A classic Swedish dish for cooler months, Kalops (or Swedish Beef Stew) is proof that you don’t need tons of ingredients to make a delicious serving of comfort food. Try and judge for yourself!
This Swedish beef stew is hands-down, the simplest stew that I have ever come across.
No wine, no tomato sauce, no tomato paste, no garlic — and kalops is cooked on the stovetop the entire time.
Don’t think it skimps on flavor, though.
Nope, quite the opposite; it absolutely packs a punch when it comes to taste.
Do you know what the secret is? It’s allspice.
So, if you have not used allspice before, you are in for a treat!
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- Beef – cut your stewing beef into chunks, when preparing kalops.
- Flour – you need this for coating the beef, and that same coating makes the sauce of your Swedish beef stew thicker.
- Carrots – peeled and chopped at about half an inch.
- Onions – you can either cut it into quarters or eight parts for making kalops.
- Olive oil – extra virgin olive oil, if possible.
- Stock – I use beef stock to give more depth to the stew’s sauce.
- Bay leaf – you will need a couple for this Swedish stew recipe.
- Allspice – whole, not powdered or ground.
- Salt & pepper – for seasoning both the meat and the sauce for kalops.
Start preparing your Swedish stew by generously seasoning the beef with salt and pepper, then dust them with flour.
Roll the pieces of beef on the flour to make sure that they’re adequately coated.
Pour oil into a large saucepan and set over medium-high heat.
Once the oil is ready, slowly add the chunks of beef into the pan. Do not overcrowd the pan.
Turn the beef on all sides to ensure that they’re evenly browned — adjusting the heat to medium if needed.
Depending on the size of your pan, you might need to cook the meat in batches.
Place all the browned beef back into the pan and pour the stock into it.
Add salt, pepper, allspice, and bay leaf; then mix to combine.
Cover with a lid, then bring your kalops a boil.
Adjust the heat to low and simmer for at least an hour, occasionally stirring to check that nothing sticks at the bottom of the pan.
Remove the lid, taste your Swedish stew, and adjust the seasoning, if needed.
Add the chopped onions and carrots, then mix.
Place the lid back on and continue simmering for forty to sixty minutes or until the beef becomes tender.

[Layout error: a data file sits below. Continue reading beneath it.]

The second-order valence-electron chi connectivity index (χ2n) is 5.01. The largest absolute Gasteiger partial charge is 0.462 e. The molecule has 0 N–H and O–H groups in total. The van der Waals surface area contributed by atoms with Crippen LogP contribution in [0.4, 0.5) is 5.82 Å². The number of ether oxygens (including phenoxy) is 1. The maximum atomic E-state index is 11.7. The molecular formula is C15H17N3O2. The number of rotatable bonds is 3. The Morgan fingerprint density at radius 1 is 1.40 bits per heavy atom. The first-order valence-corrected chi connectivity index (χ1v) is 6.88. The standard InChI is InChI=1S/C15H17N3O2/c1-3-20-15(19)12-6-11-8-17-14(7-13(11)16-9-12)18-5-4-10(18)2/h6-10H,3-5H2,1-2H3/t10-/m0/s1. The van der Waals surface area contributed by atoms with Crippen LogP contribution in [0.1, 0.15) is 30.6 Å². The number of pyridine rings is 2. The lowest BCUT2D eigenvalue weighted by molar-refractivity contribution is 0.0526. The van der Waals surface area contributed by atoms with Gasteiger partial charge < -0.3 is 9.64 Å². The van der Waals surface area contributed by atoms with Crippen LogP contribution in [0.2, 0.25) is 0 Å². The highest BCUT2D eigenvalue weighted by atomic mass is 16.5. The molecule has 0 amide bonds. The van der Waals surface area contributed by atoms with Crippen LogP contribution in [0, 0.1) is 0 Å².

Transfer your Swedish stew into plates and serve.
- Shake off any excess flour in the meat before adding them to the oil for browning.
- Do not hesitate to lower the heat when frying the beef, especially if you see that they are getting dark too soon.
- If you think you need more oil when browning the meat in batches, add a tablespoon of oil at a time.
- Taste and adjust the seasoning of your Swedish stew before adding the vegetables AND before turning the heat off.
- Water. Stock is not used traditionally for kalops — instead, only water is added to the meat.
So don’t worry if you don’t have any stock on hand. I just feel that there’s more depth in ‘beef flavor’ when beef stock is used.
- Cornstarch. If you think the sauce is not thick enough, mix a couple of teaspoons of cornstarch with a bit of water and add it during the last cooking stage.
Although it’s not traditional, I have some friends who prepare kalops this way. I don’t, though. I think the flour at the start of the cooking is enough to thicken the stew’s sauce.
As you can in the images, we serve kalops with boiled potatoes and pickled beets.
So, if you want to keep it authentic, do not add the potatoes to the stew. Serve it separately instead.
So, give this Swedish stew a try one of these days — it’s the perfect time of the year for it!
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Swedish Beef Stew Recipe (Kalops)
- 1/2 kg beef (about 1 pound)
- 2 tbsp flour
- 4 tbsp olive oil
- 2 & 1/2 cups stock
- 1/2 tsp allspice, whole
- 2 pcs bay leaf
- 2 medium onions, (chopped into 8 parts)
- 2 medium carrots, (chopped at about 1/2-inch)
- salt and pepper, to season
- Season beef with salt (generously) and pepper.
- Dust them with flour and try to coat them evenly with it.
- Pour oil into a large saucepan and set the pan over medium-high heat.
- Once the oil is ready, slowly add the pieces of beef while leaving some space in between — do not overcrowd the pan.
- Brown the beef on all sides, adjusting the heat to medium if needed.
- Depending on the size of your pan, you might need to cook the meat in batches.
- Place all the browned beef back into the pan and pour the stock.
- Add salt, pepper, allspice, and bay leaf; then mix to combine.
- Cover your Swedish beef stew with a lid and bring to a boil.
- Adjust the heat to low and simmer for at least 60 minutes, occasionally stirring to make sure nothing will stick at the bottom of the pan.
- Remove the lid, taste, and adjust the seasoning of your kalops, if needed.
- Add the chopped onions and carrots, then mix.
- Place the lid back on and continue simmering for 40 to 60 minutes or until the beef becomes tender.
- Transfer your Swedish stew into serving plates and enjoy!
- Cook’s Tip #1: Shake off any excess flour in the meat before adding them to the oil for browning.
- Cook’s Tip #2: Do not hesitate to lower the heat when frying the beef, especially if you see that they are getting dark too soon.
- Cook’s Tip #3: If you think you need more oil when browning the meat in batches, add a tablespoon of oil at a time.
- Cook’s Tip #4: Remember to taste and adjust the seasoning of your kalops, before adding the vegetables and again before turning the heat off.
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